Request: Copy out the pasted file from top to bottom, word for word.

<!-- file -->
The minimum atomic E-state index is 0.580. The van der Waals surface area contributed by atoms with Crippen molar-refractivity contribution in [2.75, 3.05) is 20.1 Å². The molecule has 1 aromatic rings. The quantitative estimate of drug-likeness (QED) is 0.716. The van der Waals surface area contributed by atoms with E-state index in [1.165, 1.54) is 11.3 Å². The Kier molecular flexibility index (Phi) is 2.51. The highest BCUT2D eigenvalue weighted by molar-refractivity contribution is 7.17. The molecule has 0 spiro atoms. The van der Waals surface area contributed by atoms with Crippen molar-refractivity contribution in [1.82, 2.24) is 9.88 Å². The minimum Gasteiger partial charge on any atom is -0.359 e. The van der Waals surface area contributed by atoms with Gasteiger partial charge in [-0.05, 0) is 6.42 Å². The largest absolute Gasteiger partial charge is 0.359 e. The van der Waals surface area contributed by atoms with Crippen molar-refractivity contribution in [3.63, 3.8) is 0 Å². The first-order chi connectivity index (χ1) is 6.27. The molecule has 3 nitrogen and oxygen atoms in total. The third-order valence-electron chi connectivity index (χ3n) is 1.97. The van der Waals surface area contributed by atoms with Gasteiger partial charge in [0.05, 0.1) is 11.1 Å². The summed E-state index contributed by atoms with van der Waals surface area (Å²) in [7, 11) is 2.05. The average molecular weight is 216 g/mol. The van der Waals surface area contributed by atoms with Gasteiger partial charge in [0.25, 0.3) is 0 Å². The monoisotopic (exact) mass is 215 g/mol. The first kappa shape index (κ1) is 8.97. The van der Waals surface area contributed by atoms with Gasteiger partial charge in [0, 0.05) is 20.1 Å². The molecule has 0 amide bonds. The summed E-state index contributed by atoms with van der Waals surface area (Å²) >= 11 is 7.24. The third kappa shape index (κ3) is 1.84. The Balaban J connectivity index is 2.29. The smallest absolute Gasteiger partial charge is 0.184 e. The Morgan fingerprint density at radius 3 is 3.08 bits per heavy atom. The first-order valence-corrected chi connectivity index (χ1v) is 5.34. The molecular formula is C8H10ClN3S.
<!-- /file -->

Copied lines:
The minimum atomic E-state index is 0.580. The van der Waals surface area contributed by atoms with Crippen molar-refractivity contribution in [2.75, 3.05) is 20.1 Å². The molecule has 1 aromatic rings. The quantitative estimate of drug-likeness (QED) is 0.716. The van der Waals surface area contributed by atoms with E-state index in [1.165, 1.54) is 11.3 Å². The Kier molecular flexibility index (Phi) is 2.51. The highest BCUT2D eigenvalue weighted by molar-refractivity contribution is 7.17. The molecule has 0 spiro atoms. The van der Waals surface area contributed by atoms with Crippen molar-refractivity contribution in [1.82, 2.24) is 9.88 Å². The minimum Gasteiger partial charge on any atom is -0.359 e. The van der Waals surface area contributed by atoms with Gasteiger partial charge in [-0.05, 0) is 6.42 Å². The largest absolute Gasteiger partial charge is 0.359 e. The van der Waals surface area contributed by atoms with Crippen molar-refractivity contribution in [3.63, 3.8) is 0 Å². The first-order chi connectivity index (χ1) is 6.27. The molecule has 3 nitrogen and oxygen atoms in total. The third-order valence-electron chi connectivity index (χ3n) is 1.97. The van der Waals surface area contributed by atoms with Gasteiger partial charge in [0.05, 0.1) is 11.1 Å². The summed E-state index contributed by atoms with van der Waals surface area (Å²) in [7, 11) is 2.05. The average molecular weight is 216 g/mol. The van der Waals surface area contributed by atoms with Gasteiger partial charge in [0.25, 0.3) is 0 Å². The monoisotopic (exact) mass is 215 g/mol. The first kappa shape index (κ1) is 8.97. The van der Waals surface area contributed by atoms with Gasteiger partial charge in [0, 0.05) is 20.1 Å². The molecule has 0 amide bonds. The summed E-state index contributed by atoms with van der Waals surface area (Å²) >= 11 is 7.24. The third kappa shape index (κ3) is 1.84. The Balaban J connectivity index is 2.29. The smallest absolute Gasteiger partial charge is 0.184 e. The Morgan fingerprint density at radius 3 is 3.08 bits per heavy atom. The first-order valence-corrected chi connectivity index (χ1v) is 5.34. The molecular formula is C8H10ClN3S.